database link.

SQL> select OWNER from dba_db_links where DB_LINK = ‘MYLINK’;

To check for shared database links, query sys.link$
SQL> select NAME from sys.link$ where AUTHUSR is not null;

Disable Automatic Statistics Collection in 10G

Disable Automatic Statistics Collection in 10G.

The Automatic Statistics collection feature is enabled by default in 10G.

You can verify this by checking the following :

SQL> SELECT STATE FROM DBA_SCHEDULER_JOBS WHERE JOB_NAME = ‘GATHER_STATS_JOB’;

STATE
—————
SCHEDULED
Solution

1)To Disable the automatic statistics collection in 10G , you can execute the following procedure as sysdba:

EXEC DBMS_SCHEDULER.DISABLE(‘GATHER_STATS_JOB’);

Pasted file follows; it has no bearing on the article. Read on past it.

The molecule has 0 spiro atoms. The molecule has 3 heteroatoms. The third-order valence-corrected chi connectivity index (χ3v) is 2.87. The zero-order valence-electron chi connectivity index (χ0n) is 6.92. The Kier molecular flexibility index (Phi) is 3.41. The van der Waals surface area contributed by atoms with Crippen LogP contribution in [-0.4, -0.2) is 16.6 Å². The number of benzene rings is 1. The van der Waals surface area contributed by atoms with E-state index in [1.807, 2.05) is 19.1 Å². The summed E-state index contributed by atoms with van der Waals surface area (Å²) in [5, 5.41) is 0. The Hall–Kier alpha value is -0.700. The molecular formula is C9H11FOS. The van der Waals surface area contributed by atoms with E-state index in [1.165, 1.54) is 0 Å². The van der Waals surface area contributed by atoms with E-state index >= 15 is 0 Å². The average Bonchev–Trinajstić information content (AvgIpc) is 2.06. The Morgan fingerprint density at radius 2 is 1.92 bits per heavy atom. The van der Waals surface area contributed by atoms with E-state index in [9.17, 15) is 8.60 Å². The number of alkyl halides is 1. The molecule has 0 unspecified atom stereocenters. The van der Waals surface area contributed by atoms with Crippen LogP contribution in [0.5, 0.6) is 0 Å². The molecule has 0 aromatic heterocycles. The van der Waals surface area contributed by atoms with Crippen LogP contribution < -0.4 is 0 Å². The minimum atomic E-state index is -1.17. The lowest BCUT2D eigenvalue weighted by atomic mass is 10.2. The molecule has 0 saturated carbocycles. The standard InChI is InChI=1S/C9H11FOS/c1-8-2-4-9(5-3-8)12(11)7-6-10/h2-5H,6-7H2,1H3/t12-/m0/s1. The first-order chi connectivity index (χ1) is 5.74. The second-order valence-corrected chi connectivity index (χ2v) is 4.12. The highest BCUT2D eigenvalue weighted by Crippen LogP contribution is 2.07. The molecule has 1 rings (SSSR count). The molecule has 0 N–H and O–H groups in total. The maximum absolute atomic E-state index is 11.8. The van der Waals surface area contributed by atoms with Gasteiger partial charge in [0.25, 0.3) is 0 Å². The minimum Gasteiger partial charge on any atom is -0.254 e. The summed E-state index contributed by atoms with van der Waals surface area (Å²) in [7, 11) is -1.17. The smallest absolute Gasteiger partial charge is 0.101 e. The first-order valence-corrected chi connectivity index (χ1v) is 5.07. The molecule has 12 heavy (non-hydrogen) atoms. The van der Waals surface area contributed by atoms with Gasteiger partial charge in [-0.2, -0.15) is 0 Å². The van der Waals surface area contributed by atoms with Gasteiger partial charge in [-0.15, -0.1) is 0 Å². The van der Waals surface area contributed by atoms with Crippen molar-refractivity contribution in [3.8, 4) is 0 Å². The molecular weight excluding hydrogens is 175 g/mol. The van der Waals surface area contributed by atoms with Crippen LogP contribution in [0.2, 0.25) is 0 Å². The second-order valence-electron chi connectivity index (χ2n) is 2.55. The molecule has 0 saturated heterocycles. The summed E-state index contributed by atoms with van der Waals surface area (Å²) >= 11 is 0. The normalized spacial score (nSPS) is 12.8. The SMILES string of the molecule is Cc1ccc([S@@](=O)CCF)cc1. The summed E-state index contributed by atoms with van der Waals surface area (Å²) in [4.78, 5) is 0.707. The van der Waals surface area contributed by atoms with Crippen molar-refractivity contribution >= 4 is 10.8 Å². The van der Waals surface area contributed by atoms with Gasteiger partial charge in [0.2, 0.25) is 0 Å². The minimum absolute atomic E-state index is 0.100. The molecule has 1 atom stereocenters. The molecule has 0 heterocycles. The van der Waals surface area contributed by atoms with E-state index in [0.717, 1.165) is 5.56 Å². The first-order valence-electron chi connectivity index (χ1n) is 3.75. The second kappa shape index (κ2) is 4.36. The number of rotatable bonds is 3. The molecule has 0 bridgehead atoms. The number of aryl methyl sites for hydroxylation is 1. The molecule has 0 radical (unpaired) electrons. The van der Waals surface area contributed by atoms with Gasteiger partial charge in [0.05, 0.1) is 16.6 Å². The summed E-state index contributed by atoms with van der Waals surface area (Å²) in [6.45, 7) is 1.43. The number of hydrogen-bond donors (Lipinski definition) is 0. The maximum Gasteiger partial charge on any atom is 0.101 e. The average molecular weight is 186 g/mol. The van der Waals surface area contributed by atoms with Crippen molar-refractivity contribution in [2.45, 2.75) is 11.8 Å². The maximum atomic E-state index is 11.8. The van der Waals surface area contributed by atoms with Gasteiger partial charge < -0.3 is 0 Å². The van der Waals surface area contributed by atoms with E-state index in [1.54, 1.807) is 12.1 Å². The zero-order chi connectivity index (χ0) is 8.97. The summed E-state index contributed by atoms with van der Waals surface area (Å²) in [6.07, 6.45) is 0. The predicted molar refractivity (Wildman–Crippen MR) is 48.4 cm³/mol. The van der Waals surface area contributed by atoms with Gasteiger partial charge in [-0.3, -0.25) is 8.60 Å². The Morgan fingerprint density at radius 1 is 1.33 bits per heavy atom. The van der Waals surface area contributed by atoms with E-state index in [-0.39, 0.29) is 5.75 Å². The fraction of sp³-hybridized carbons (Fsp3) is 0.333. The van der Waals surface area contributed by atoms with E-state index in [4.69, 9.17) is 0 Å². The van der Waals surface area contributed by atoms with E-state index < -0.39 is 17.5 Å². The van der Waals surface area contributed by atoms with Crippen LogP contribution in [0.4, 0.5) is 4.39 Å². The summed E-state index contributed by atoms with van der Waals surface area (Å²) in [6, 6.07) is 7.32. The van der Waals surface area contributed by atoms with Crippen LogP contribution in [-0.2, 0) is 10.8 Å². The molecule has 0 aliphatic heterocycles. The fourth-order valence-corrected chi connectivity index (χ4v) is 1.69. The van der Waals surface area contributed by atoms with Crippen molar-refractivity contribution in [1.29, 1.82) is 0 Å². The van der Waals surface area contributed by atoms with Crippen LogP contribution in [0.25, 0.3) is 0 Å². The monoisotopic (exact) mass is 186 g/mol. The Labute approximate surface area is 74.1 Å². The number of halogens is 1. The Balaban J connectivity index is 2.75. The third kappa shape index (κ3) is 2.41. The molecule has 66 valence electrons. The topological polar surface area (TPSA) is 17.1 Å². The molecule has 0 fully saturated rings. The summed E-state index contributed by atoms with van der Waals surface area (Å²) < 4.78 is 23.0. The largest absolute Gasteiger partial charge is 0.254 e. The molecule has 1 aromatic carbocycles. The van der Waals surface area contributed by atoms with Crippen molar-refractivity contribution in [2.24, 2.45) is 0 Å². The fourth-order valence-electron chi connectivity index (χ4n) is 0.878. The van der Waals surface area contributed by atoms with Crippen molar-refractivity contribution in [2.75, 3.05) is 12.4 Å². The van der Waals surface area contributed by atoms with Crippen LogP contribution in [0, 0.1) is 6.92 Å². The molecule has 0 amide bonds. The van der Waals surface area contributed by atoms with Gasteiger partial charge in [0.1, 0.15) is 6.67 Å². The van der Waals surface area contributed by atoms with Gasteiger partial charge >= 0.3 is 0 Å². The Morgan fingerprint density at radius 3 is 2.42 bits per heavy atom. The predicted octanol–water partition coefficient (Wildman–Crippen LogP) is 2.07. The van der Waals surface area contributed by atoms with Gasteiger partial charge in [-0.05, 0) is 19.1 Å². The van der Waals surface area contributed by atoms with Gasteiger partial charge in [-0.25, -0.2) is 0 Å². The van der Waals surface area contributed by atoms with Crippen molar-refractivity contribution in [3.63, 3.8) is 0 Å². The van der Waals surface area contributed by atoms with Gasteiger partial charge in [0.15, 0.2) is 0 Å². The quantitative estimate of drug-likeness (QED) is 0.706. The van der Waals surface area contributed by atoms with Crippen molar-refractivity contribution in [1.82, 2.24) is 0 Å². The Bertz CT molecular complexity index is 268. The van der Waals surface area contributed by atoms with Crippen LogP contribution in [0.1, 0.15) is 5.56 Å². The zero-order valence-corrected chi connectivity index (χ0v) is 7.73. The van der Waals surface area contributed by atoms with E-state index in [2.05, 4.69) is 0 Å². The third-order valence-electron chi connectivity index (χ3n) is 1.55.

2) To check whether the job is disabled, run the following QUERY:

SQL> SELECT STATE FROM DBA_SCHEDULER_JOBS WHERE JOB_NAME = ‘GATHER_STATS_JOB’;

STATE
—————
DISABLED

New Background Process Information in 10g

BACKGROUND PROCESS INFORMATION
=================================

MMAN

SGA Background Process
The Automatic Shared Memory Management feature uses a new background process named Memory Manager (MMAN). MMAN serves as the SGA Memory Broker and coordinates the sizing of the memory components. The SGA Memory Broker keeps track of the sizes of the components and pending resize operations

RVWR
======
Flashback database
—————————–
– This a new feature introduced in 10g.
– Flashbacking a database means going back to a previous database state.
– The Flashback Database feature provides a way to quickly revert an entire Oracle database to the state it was in at a past point in time.
– This is different from traditional point in time recovery.